This is due to a difference in what the storage drivers (lvm_thin vs. file-reflink) consider to be a volume’s disk usage - which then leads to weird looking results when Qube Manager unconditionally sums up all volumes of a VM. But it’s “only” cosmetical.
If you mean the size prediction in the GUI backup tool’s VM selection screen, that’s a different cosmetical bug. It shouldn’t affect the actual backup size.
Sorry to wade into this a bit late, but you’re quite right about the default LUKS sector size… seems sub-optimal.
However, Thin LVM chunk size will have a minimum size of 64KB, and is usually larger depending on the pool LV size at time of creation. My main system uses 64KB despite having a large pool size; I assume this enhances random write performance but haven’t tested it. #write_amplification
On the ‘cost’ of Thin LVM snapshots: Making snapshots is essentially no cost, but deleting (and oddly enough) renaming snapshots takes a significant amount of time. The latter are processed by the kernel in a single-threaded fashion and I usually see 80-100% CPU for >5s when Qubes or Wyng deletes a large snapshot.
Btrfs - My understanding is that it is extents-based but has a settable minimum sector size via mkfs.btrfs with a default of 4096. I think a good basis for comparison would have LUKS set to 4096, Btrfs at default 4096, and Thin LVM pool at 64KB.
@Demi don’t get me wrong on the tone here, but there were a lot of regressions on 4.1 as opposed to 4.0 stability experience.
My point here is that :
Is not enough. I’m following GitHub - QubesOS/updates-status: Track packages in testing repository as close as I can. And I see no vmm-xen to be tested, nor fixes for suspend/resume to be tested, with PR getting way too long to land even in unstable repo. I would expect things to be way more verbose under the testing section of this forum, and my guess is that there is a lot of confusion from even the willing testers to test something to be tested and if those things to be tested even reach willing testers.
How can we improve that should be discussed under the testing section, not here, but this subject will be a good quotation to justify testing discussions, which is why i’m writing it here. No blame or whatever here, but I see a lot of space for improvements through better communication and appropriate pointers.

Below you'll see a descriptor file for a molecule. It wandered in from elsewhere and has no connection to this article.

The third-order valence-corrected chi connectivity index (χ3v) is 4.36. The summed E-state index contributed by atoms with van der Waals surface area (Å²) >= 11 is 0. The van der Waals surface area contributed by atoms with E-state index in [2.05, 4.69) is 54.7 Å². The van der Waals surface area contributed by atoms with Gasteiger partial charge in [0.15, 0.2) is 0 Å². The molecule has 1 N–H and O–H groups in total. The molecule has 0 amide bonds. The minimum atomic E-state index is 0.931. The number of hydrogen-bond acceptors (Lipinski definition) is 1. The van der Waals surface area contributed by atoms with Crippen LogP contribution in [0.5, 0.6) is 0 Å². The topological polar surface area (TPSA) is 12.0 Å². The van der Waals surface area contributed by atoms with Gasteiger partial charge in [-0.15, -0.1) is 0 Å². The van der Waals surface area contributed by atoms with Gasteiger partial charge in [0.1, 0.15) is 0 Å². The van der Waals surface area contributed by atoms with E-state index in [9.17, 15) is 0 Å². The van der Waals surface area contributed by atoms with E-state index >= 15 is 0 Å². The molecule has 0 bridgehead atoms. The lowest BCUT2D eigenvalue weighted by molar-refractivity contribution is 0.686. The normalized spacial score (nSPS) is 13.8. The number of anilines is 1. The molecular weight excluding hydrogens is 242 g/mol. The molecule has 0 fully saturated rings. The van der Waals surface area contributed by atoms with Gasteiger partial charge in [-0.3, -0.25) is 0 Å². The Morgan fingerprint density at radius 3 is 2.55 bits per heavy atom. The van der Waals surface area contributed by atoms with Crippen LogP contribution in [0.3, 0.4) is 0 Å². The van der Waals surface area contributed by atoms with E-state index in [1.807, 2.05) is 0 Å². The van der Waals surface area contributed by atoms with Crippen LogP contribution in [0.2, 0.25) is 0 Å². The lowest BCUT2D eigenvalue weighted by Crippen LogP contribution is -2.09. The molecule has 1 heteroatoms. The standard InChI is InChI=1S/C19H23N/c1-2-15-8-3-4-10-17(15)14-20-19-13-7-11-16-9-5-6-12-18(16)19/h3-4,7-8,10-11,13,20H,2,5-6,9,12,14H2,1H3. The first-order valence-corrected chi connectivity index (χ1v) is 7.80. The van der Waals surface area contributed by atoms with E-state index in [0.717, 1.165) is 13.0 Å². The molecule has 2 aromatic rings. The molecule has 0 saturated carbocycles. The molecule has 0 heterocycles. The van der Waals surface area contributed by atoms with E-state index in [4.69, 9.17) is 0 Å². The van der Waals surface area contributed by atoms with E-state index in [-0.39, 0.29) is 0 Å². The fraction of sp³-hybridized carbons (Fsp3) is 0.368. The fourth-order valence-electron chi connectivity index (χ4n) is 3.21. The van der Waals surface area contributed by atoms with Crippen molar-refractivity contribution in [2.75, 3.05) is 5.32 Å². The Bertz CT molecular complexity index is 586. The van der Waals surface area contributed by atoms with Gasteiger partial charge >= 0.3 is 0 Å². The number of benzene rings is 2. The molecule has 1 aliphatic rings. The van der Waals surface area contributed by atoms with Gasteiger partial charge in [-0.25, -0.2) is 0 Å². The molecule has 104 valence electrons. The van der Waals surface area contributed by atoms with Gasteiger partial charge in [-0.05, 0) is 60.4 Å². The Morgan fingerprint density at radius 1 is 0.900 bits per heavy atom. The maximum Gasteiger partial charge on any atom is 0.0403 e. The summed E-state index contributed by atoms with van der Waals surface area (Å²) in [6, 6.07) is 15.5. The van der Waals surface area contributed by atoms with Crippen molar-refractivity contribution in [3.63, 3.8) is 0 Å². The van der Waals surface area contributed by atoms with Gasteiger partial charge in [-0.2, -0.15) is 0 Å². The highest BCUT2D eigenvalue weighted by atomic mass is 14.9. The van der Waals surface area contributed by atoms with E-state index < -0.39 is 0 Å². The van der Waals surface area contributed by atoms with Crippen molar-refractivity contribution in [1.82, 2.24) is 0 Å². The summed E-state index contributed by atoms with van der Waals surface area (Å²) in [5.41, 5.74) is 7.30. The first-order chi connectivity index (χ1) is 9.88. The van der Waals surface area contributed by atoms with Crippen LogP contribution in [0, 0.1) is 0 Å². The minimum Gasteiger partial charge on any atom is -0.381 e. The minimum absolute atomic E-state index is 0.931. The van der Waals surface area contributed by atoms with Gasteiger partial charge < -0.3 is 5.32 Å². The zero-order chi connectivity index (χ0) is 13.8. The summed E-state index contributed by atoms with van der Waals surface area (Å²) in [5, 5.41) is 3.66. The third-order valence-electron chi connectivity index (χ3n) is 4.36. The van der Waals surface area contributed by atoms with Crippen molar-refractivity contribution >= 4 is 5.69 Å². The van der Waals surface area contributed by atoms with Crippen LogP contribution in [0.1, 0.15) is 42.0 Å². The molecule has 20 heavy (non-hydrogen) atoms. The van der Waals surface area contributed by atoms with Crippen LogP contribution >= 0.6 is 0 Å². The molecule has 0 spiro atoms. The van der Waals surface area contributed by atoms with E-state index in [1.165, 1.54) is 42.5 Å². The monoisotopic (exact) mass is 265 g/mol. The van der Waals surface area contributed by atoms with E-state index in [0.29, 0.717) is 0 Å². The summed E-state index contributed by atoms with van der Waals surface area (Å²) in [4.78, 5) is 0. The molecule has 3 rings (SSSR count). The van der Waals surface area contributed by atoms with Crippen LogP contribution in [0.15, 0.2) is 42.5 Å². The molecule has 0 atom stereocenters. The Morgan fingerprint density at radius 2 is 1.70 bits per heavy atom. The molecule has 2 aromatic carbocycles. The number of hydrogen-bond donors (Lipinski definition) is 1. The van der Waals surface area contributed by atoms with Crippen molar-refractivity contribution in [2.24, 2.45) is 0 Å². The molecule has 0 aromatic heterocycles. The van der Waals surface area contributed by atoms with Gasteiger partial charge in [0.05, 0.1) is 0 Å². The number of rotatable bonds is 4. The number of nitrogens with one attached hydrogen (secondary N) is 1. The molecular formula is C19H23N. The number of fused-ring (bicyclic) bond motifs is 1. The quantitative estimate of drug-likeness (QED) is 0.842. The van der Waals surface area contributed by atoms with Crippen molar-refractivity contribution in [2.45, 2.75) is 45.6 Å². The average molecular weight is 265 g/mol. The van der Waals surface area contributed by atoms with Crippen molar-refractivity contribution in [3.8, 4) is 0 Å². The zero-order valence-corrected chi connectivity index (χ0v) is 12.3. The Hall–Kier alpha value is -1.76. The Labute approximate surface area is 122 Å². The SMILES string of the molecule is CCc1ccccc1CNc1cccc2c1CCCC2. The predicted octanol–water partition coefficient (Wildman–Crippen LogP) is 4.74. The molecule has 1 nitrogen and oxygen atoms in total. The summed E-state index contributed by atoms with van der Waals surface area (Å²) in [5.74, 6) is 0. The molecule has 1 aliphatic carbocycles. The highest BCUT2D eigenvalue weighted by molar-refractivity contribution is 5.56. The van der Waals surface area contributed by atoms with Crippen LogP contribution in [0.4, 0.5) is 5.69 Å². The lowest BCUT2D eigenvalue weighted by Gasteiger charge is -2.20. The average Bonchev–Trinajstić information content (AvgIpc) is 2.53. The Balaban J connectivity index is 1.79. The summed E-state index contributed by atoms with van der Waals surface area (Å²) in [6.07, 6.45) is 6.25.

Configuration 4 definitely works, at least in the sense that it doesn’t produce an error, and losetup -l shows the intended result of direct I/O + 512B sectors even though the underlying dm-crypt block device is 4K. I’ve been using this configuration (except with the default checksum function) for months.
It’s XFS (configuration 2) and ext4 that are not so flexible.
I decided to do a Btrfs install with the recommendations from this and the “SSD maximal performance” threads, and settled on the idea of formatting a two-device Btrfs fs with the options -O no-holes --csum xxhash for better efficiency. All on top of a 4K aligned LUKS partition, using GPT/gdisk.
The Btrfs part turned out to be a fools errand, as neither anaconda nor kickstart seem to support passing custom options to mkfs and anaconda/blivet insist on not installing into an existing fs.
So instead of doing a full dom0 root+everything Btrfs setup, I installed Qubes with a 25GB XFS partition and am now configuring custom Btrfs partitions to hold all domU stuff. If qvm-pool cooperates, I’ll be sitting pretty on my test system, also with Linux kernel 6.1 or 6.2 which have Btrfs optimizations that should greatly impact large-file access.
Blivet said it wouldn’t accept my Btrfs-on-LUKS partition unless I let it re-format it. If I let it re-format, I lose no-holes and xxhash.
I’m not sure, but I think in some cases Blivet or Anaconda custom will also re-format LUKS in addition to the fs. It seemed like once my 4096b sector LUKS changed back to 512b. I think in that case when you click ‘Done’ it asks you for a passphrase even though you’ve already unlocked your existing LUKS.
As for the advantage of having root on the custom fs, I don’t think there is much. The good part is Qubes lets me set up a vm pool the way I want.